Victory in school mum snooping case

02 August 2010

Today the Investigatory Powers Tribunal (IPT) ruled unlawful Poole Borough Council’s surveillance of mum-of-three Jenny Paton and her family. 

The Council had subjected the whole family, including the children, to surveillance for three weeks in 2008. It claimed that it was acting under the Regulation of Investigatory Powers Act (RIPA), in order to discover whether the family lived within the catchment area where the children went to school. But the IPT ruled that was not a proper purpose and nor was it necessary to use the surveillance powers.

Today’s landmark ruling is the first time these intrusive powers – controversially granted to local authorities under RIPA – have been challenged at an open hearing before the IPT.

Corinna Ferguson, Legal Officer for Liberty, said:

“Intrusive surveillance is vital to fighting terrorism and serious crime but weak legal protections and petty abuses of power bring it into disrepute. Former Ministers claimed that the innocent had nothing to fear but the sinister treatment of Jenny and her kids proves that these powers need to be far more tightly restricted and supervised.”

The IPT also found that the surveillance breached the family’s right to privacy under Article 8 of the Human Rights Act.

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NOTES TO EDITORS

1. The Regulation of Investigatory Powers Act (RIPA) regulates the use and access of targeted surveillance by public bodies. In a move welcomed by Liberty, the new Government is reviewing the use of RIPA powers by local authorities as part of the Counter Terror Review announced by the Home Secretary last month. In the Coalition agreement it stated that the Government would limit local authority use of RIPA to “stopping serious crime” and only when approved by a magistrate.

2. Liberty has long called for a comprehensive review of RIPA powers and authorisation processes and has asked for the following:

a. All interception of communications and intrusive surveillance to be authorised by judicial warrant.
b. All other types of surveillance to be independently authorised and depending on the level of intrusion, some powers may require authorisation by a magistrate.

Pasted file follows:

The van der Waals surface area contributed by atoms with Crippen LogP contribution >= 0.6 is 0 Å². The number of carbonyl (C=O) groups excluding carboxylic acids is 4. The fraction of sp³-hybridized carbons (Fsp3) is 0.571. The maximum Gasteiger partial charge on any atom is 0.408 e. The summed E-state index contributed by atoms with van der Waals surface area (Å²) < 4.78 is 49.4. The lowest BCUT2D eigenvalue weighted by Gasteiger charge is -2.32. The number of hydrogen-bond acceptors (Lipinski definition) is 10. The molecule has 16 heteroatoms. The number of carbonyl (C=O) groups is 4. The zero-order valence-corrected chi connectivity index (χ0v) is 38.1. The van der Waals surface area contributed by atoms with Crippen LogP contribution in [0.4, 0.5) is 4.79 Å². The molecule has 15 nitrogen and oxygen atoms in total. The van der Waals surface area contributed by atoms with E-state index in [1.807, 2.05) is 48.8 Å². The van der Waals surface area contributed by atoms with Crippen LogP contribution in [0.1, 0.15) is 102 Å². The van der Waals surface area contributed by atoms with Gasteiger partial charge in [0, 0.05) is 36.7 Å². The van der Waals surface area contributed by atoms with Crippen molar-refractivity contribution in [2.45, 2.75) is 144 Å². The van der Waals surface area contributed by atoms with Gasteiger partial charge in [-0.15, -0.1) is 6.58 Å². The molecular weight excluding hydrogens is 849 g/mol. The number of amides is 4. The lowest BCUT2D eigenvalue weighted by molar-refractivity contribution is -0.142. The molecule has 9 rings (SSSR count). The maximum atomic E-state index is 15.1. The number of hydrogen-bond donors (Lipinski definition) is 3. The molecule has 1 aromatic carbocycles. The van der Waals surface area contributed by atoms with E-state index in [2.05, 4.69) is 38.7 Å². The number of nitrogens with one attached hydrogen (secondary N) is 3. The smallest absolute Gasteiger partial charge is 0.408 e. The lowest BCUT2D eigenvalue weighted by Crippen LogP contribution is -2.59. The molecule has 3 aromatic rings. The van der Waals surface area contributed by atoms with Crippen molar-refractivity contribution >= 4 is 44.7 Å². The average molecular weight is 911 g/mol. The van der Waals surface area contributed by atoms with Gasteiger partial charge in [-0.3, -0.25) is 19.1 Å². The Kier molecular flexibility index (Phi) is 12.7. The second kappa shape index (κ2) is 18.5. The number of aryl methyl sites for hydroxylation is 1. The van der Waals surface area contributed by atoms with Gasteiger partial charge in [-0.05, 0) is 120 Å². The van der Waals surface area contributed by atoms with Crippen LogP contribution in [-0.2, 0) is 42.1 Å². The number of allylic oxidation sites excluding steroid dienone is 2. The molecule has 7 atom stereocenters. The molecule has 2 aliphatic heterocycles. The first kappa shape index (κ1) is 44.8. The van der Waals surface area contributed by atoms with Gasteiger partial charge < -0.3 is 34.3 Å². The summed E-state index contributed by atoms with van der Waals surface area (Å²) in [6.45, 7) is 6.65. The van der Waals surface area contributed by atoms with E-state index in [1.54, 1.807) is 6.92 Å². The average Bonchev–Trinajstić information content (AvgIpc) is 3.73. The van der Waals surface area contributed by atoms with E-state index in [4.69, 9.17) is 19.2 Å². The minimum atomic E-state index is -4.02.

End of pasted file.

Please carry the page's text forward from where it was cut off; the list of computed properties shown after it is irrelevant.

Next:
c. The number of public bodies that have access to surveillance powers to be reduced.
d. The purposes for which intrusive surveillance can be authorised to be restricted in scope.
e. An overhaul of the Investigatory Powers Tribunal procedure where most applications for review of surveillance powers must go but which is fundamentally flawed.

3. Liberty has produced an introductory guide to RIPA, which is available here: http://www.liberty-human-rights.org.uk/issues/3-privacy/pdfs/ripa-powers.pdf
 
4. In 2003, in a case brought by Liberty in its own name and on behalf of a client, the IPT ruled that it could hold hearings to determine legal issues in public. Jenny Paton’s case is the first in which the IPT has held a public hearing to consider a complaint substantively. The IPT deals with complaints about surveillance but also interception of communications. Prior to today’s ruling it had only ever found in favour of complainants on three occasions.
 
5. Jenny Paton was placed under surveillance by Poole Borough Council in 2008 to check that she lived in her declared school catchment area. The case caused outrage yet it only came to light because it was incidentally revealed to Ms Paton that she and her family had been under surveillance. The surveillance lasted three weeks and included council officers spying on the family home, trailing Ms Paton’s young daughters and recording the family’s movements.